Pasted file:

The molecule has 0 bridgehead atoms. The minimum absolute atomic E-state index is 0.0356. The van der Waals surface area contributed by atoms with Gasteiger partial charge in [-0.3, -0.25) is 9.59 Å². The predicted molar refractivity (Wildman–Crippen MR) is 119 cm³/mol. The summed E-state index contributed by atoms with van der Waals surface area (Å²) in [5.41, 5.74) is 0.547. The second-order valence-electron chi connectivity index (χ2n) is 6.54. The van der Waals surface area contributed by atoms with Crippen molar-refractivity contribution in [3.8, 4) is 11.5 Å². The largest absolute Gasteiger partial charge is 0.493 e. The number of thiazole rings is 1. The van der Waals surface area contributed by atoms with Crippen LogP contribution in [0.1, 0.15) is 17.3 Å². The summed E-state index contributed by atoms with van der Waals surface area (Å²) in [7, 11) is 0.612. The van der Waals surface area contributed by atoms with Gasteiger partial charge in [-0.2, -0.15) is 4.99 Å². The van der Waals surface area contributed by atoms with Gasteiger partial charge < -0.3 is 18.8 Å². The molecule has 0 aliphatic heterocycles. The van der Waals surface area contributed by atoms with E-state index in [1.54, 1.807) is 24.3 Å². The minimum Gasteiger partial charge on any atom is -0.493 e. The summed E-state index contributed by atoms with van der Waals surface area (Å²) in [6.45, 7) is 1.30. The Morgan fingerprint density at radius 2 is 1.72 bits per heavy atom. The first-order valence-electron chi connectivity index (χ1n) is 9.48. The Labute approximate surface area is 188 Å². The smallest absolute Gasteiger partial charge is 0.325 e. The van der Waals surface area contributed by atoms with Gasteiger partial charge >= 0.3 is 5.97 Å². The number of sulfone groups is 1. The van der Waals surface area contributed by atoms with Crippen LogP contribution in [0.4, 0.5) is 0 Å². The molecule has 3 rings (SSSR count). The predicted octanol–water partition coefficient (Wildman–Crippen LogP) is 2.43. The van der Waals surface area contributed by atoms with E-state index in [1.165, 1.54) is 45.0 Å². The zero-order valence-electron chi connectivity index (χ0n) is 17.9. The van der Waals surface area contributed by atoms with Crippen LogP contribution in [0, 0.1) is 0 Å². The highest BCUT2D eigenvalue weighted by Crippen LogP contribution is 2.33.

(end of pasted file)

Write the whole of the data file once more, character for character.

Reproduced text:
The molecule has 0 bridgehead atoms. The minimum absolute atomic E-state index is 0.0356. The van der Waals surface area contributed by atoms with Gasteiger partial charge in [-0.3, -0.25) is 9.59 Å². The predicted molar refractivity (Wildman–Crippen MR) is 119 cm³/mol. The summed E-state index contributed by atoms with van der Waals surface area (Å²) in [5.41, 5.74) is 0.547. The second-order valence-electron chi connectivity index (χ2n) is 6.54. The van der Waals surface area contributed by atoms with Crippen molar-refractivity contribution in [3.8, 4) is 11.5 Å². The largest absolute Gasteiger partial charge is 0.493 e. The number of thiazole rings is 1. The van der Waals surface area contributed by atoms with Crippen LogP contribution in [0.1, 0.15) is 17.3 Å². The summed E-state index contributed by atoms with van der Waals surface area (Å²) in [7, 11) is 0.612. The van der Waals surface area contributed by atoms with Gasteiger partial charge in [-0.2, -0.15) is 4.99 Å². The van der Waals surface area contributed by atoms with Gasteiger partial charge < -0.3 is 18.8 Å². The molecule has 0 aliphatic heterocycles. The van der Waals surface area contributed by atoms with E-state index in [1.54, 1.807) is 24.3 Å². The minimum Gasteiger partial charge on any atom is -0.493 e. The summed E-state index contributed by atoms with van der Waals surface area (Å²) in [6.45, 7) is 1.30. The Morgan fingerprint density at radius 2 is 1.72 bits per heavy atom. The first-order valence-electron chi connectivity index (χ1n) is 9.48. The Labute approximate surface area is 188 Å². The smallest absolute Gasteiger partial charge is 0.325 e. The van der Waals surface area contributed by atoms with Gasteiger partial charge >= 0.3 is 5.97 Å². The number of sulfone groups is 1. The van der Waals surface area contributed by atoms with Crippen LogP contribution in [0.4, 0.5) is 0 Å². The molecule has 3 rings (SSSR count). The predicted octanol–water partition coefficient (Wildman–Crippen LogP) is 2.43. The van der Waals surface area contributed by atoms with E-state index in [1.165, 1.54) is 45.0 Å². The zero-order valence-electron chi connectivity index (χ0n) is 17.9. The van der Waals surface area contributed by atoms with Crippen LogP contribution in [0, 0.1) is 0 Å². The highest BCUT2D eigenvalue weighted by Crippen LogP contribution is 2.33.